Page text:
The owner of a Utah pharmacy that was poised to sell millions of dollars worth of hydroxychloroquine to the state has pleaded guilty to illegally importing the drugs before the state canceled the controversial contracts.
Dan Richards, CEO of Draper-based Meds in Motion, was charged this week with a federal misdemeanor for receiving bulk amounts of chloroquine and hydroxychloroquine from an unregistered manufacturer in China, in shipments that were labeled as an herbal supplement.
Richards pleaded guilty to the charge Friday.
But his lawyer has said state officials gave Richards “the green light ... to do exactly what he did.”
“At the time it was kind of a vaunted product, and it would have been very difficult to get that locally,” said Richards’ attorney, Greg Skordas.
Instead, charging documents state, he ordered the drugs from a Chinese supplier that wasn’t registered with the U.S. Food and Drug Administration, in shipments that were falsely labeled as Boswellia serrata extract. The herbal extract, otherwise known as Indian frankincense, is used to reduce inflammation and to treat arthritis, asthma and inflammatory bowel disease.
It doesn’t appear that prosecutors are planning to prepare charges against state officials who Skordas said approved of Richards’ practices.
“This office, with our partners at the FDA and FBI, pursued every meaningful investigative lead in this matter, and fully examined the facts and circumstances surrounding this federal offense,” said United States Attorney John W. Huber. “This is the just outcome of that thorough investigation, and it will conclude our review.”
Richards did not speak at Friday’s hearing except to enter a guilty plea. He is scheduled to be sentenced April 5.
“Proffering the sale of misbranded prescription drugs of unknown origin puts consumers’ health at risk,” FDA agent Charge Charles L. Grinstead said in the news release.
The criminal case is only the latest episode in the state’s controversial efforts to procure the antimalarial drugs, touted by President Donald Trump last year as a “miracle” cure for the coronavirus but later discouraged by the FDA due to possible health risks and a lack of evidence it was effective in treating the virus.
Richards in late March had secured an $800,000 no-bid state contract for hydroxychloroquine before the FDA in April warned against its use for COVID-19.
But even as new research showed possible risks of using the drug to treat coronavirus, state lawmakers set aside another $8 million for a second, larger drug buy from Richards. That plan was canceled after the FDA’s warning — about the same time as federal investigators seized 500 kilograms of hydroxychloroquine and 50 kilograms of chloroquine Richards had planned to use for the state’s orders, Skordas said.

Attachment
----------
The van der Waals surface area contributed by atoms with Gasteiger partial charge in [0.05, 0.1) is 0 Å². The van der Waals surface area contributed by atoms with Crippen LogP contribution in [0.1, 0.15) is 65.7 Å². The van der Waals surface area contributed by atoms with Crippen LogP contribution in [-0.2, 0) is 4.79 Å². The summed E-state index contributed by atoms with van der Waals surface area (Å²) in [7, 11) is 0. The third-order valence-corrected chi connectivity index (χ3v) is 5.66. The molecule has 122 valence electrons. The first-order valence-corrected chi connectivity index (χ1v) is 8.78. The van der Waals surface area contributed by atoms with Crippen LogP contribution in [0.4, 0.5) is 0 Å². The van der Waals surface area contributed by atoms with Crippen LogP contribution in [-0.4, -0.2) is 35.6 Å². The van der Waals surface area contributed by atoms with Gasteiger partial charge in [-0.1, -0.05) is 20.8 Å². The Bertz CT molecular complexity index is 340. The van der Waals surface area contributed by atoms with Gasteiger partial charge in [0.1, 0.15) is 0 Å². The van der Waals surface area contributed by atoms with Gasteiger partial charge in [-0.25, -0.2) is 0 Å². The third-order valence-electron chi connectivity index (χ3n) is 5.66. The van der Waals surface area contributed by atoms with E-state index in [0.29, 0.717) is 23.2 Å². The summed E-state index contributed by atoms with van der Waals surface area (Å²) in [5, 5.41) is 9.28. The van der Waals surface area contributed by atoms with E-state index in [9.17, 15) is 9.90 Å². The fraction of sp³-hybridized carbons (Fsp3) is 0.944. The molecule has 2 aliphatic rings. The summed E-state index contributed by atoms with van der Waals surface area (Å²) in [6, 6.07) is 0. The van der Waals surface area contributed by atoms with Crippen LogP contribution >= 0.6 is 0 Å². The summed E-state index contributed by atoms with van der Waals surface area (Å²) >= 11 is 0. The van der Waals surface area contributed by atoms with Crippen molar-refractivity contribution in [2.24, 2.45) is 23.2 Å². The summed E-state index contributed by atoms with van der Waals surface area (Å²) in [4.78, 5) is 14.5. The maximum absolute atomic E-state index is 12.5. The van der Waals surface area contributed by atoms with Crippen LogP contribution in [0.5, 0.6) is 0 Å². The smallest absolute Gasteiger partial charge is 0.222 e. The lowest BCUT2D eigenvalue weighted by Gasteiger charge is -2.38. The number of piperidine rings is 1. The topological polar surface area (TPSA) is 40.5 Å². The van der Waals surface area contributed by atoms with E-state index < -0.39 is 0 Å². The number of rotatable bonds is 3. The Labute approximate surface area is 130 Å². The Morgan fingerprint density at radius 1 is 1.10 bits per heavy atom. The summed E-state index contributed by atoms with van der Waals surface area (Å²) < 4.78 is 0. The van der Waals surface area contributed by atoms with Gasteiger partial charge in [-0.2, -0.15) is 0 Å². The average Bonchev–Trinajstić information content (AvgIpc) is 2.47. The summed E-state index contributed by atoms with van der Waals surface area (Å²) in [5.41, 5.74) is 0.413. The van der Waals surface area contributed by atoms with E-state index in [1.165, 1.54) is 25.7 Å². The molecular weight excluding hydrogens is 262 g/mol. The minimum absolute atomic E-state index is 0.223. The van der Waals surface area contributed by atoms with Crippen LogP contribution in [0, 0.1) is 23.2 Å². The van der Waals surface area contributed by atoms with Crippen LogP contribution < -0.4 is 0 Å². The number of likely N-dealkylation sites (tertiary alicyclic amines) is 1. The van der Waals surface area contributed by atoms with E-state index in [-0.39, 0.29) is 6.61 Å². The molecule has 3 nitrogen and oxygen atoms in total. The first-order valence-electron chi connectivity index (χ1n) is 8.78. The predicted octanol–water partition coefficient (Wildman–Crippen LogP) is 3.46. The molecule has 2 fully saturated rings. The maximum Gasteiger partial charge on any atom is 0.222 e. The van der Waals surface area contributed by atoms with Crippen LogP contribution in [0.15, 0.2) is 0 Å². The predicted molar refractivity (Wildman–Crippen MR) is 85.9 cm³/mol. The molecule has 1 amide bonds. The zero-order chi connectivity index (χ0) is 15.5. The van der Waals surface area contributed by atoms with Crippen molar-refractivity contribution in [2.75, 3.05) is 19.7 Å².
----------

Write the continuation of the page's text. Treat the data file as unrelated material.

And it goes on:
Richards for weeks had been promoting the drug to state officials while he was buying up vast quantities of hydroxychloroquine and chloroquine powder that he planned to mix with zinc and encapsulate. In a March 19 email obtained by The Salt Lake Tribune, Richards told state officials that he had just purchased more than 800 kilograms of the drug — enough to treat 400,000 Utahns.
Richards had urged state health officials to create a “standing order” that would allow pharmacies to provide the drugs to patients without a prescription and requiring recipients to sign a legal waiver to prevent them from suing over adverse reactions.
The state ultimately backed away from plans to distribute the drugs without prescriptions, but still planned to buy Richards’ hydroxychloroquine and distribute it to pharmacies for COVID-19 patients.
Then, amid public outcry, Gov. Gary Herbert in April announced the state would not be pursuing the larger deal with Richards. The state also canceled the 20,000-packet order, and Meds in Motion refunded the $800,000 the state spent on the initial purchase. Skordas said he wasn’t certain whether the contracts were canceled before or after investigators seized the mislabeled shipments.
Skordas said Richards’ defense team had the mislabeled drugs tested, and they were in fact the chloroquine and hydroxychloroquine Richards had ordered — and both met U.S. standards for quality.
But Richards’ role in the state’s plan already was under scrutiny: A state investigator in April urged Richards to abandon the state deal after she found that Richards’ pharmacy wasn’t licensed to mix, or “compound” drugs for mass distribution — something other Utah pharmacists also noted.
Richards then complained about the investigator’s attempt to intervene, and the investigator was overruled by her supervisor and other top state officials, who said the crisis posed by coronavirus justified bending the usual rules.
Meanwhile, as Richards was promoting the hydroxychloroquine sale, a member of Meds In Motion’s board of directors was lining up a no-bid contract worth millions from the state for his own health care technology company.
Mark Newman, CEO of Nomi Health, proposed a website that would screen patients for COVID-19 testing and operate the testing sites. At one point, the site’s survey included questions to determine whether test seekers were good candidates for the drugs.
Newman initially pitched TestUtah.com as a philanthropic effort, but his company soon secured a $2 million no-bid contract to run the assessment tool and related coronavirus testing sites.
Although early results from the testing sites raised questions as to the accuracy of TestUtah’s tests, and federal regulators found more than 20 violations in an inspection of TestUtah’s lab, Nomi has secured millions more in state contracts. It now coordinates testing sites and runs TestUtah.com.